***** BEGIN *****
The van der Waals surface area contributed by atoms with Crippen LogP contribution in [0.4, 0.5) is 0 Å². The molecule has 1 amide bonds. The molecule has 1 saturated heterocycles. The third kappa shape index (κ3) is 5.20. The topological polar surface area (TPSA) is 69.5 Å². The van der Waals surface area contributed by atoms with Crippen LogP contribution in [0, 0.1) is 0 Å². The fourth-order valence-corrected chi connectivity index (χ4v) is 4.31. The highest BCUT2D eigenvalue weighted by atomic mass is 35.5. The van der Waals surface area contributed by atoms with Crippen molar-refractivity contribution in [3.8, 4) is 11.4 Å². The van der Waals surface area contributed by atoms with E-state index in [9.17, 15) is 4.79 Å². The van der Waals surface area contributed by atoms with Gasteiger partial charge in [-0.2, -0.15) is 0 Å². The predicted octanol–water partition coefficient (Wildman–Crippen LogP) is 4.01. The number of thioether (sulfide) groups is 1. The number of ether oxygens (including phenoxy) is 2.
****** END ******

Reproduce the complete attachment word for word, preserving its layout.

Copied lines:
The van der Waals surface area contributed by atoms with Crippen LogP contribution in [0.4, 0.5) is 0 Å². The molecule has 1 amide bonds. The molecule has 1 saturated heterocycles. The third kappa shape index (κ3) is 5.20. The topological polar surface area (TPSA) is 69.5 Å². The van der Waals surface area contributed by atoms with Crippen LogP contribution in [0, 0.1) is 0 Å². The fourth-order valence-corrected chi connectivity index (χ4v) is 4.31. The highest BCUT2D eigenvalue weighted by atomic mass is 35.5. The van der Waals surface area contributed by atoms with Crippen molar-refractivity contribution in [3.8, 4) is 11.4 Å². The van der Waals surface area contributed by atoms with E-state index in [9.17, 15) is 4.79 Å². The van der Waals surface area contributed by atoms with Gasteiger partial charge in [-0.2, -0.15) is 0 Å². The predicted octanol–water partition coefficient (Wildman–Crippen LogP) is 4.01. The number of thioether (sulfide) groups is 1. The number of ether oxygens (including phenoxy) is 2.